that it will, in placing him in the chair of the President of these United States, then we are compelled to say that in no one instance in all the history of our nation, since the freight of the Mayflower was landed at Plymouth, will the guiding and governing mind of God, interposing for our protection, have been more clearly shown than in raising him up to meet this crisis.

Young, unworn, entirely fresh in political life, there are upon him no marks of past controversies, there are about him no odors of past political errors, or partisan wrongs. Of an inventive, prompt, and discriminating mind, as all his history shows, and now in the full and perfect prime of every power, he is able to meet, if any man can, the whole demand of the present emergency. Of French extraction, on his father's side, he is yet thoroughly an American, by birth, by training, by his maternal ancestry, and by all his ideas of government and of religion. Born in Georgia, and educated at the institutions of South Carolina, his chosen home has still been at the West, and his ardor for freedom has never failed or wavered. A child of poverty, and a man of the people, his career has been more signally heroic than that of any other living American; and he has won his steady way to opulence and honor, through the unaccustomed paths of self-denial and fortitude.

Delicate in frame, entirely modest and unassuming in deportment, he has inspired the love of the stalwart and fiery pioneers of the West, as almost no man before has done; and his name would now rally thousands on the borders to any


most difficult and hazardous enterprise. Of extraordinary executive and administrative powers, he combines with these equally the tastes of the scholar, the practised enterprise and skill of the soldier. His name is as well known in the Old World as in the New, And while the South has furnished his birthplace, and the wildernesses of the West the chosen scene of his chief exertions, California, the youngest and wealthiest of the States, owes to him her exploration and her subsequent conquest, and to him in great part her present freedom. The whole country, therefore, and every part of it, has an interest in his name. The young men of the country, especially, must rally to him as their natural leader, with ready enthusiasm. His very name seems a watchword for liberty; and already crowds make the echoes ring with the stirring refrain of Free-soil, Free-speech, Free-men, and FREMONT!

With him in the Presidential chair, the last threat of disunion will speedily and for ever be silenced at the South. The bravos who steal unsuspected into the Senate-chamber, and whose only reply to an argument is the bludgeon, will be as whist as a London pickpocket with the police-man beside him, before the intrepid and self-poised will of him who has faced the mountain-snows while they were daintily dallying at home; of him whom Indians and Mexicans could not scare -- though with tenfold his force -- now wielding the treasury and the army of the country. Nay, with him in that chair we have the firmest conviction that all sections will feel safe,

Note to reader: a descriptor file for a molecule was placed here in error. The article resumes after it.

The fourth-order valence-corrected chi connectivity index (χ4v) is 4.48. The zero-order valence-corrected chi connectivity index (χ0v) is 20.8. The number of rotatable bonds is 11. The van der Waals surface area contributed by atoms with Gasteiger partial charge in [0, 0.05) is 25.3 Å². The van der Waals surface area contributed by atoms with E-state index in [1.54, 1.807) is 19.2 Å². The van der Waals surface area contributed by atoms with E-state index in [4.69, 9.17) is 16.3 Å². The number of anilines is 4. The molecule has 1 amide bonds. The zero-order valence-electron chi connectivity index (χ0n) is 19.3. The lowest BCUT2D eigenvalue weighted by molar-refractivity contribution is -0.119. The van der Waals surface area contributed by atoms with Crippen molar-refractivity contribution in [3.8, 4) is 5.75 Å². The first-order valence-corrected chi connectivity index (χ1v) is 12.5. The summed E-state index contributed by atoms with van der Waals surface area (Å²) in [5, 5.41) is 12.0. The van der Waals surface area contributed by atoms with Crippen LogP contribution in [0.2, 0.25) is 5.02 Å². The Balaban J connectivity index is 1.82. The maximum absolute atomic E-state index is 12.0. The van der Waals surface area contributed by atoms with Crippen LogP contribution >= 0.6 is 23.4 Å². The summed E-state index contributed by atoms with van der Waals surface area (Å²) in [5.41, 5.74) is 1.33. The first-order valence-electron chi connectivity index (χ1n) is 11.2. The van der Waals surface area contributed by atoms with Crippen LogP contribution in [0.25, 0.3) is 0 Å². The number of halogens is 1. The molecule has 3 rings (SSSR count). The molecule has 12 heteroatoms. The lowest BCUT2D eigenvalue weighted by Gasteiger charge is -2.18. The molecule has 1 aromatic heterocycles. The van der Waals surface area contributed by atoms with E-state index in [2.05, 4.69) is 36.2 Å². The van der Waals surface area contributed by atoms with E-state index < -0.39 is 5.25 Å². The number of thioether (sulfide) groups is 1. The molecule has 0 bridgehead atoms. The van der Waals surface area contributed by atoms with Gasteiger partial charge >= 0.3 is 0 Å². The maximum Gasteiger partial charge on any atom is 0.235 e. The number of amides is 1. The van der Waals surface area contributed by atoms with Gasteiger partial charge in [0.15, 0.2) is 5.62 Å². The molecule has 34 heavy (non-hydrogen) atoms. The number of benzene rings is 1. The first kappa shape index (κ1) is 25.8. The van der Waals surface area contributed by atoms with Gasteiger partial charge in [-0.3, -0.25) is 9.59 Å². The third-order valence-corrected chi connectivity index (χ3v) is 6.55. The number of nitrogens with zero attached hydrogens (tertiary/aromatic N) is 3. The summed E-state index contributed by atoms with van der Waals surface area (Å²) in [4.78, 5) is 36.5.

and that speedy calm will succeed the recent and the present agitations; while his life and his words give the amplest guaranty that the influence of the government will all be employed on the side of freedom and its benign order.

It is somewhat curious to notice the striking correspondences between the history of this young Republican Captain, and that of him whom our fathers took as their leader, in the first great struggle for Liberty on this continent. A part of these have been noticed by the papers, and by speakers. Others we have not seen referred to. They are interesting and suggestive. Washington was left in childhood, by the death of his father, to the charge of his mother. Fremont was so likewise, at a still earlier period, and in circumstances certainly much less auspicious. Washington had early a passion for the sea, so strong that a midshipman's warrant was obtained for him by his friends. Fremont went to sea, and was there employed for more than two years. Washington was introduced to public life through his service on the frontiers, as a surveyor and civil engineer. Fremont won his discipline and his early fame in the same department, and by his use and practice in it became fitted, in mind and body, to "endure hardness." Washington learned all that he knew of war in Indian combats and the strife of the wilderness, and rose thus to the rank of Colonel in the provincial troops. Fremont's school was the same, and he has gained the same rank. Washington had had small experience as a legislator, until he was called to the head of the Government. He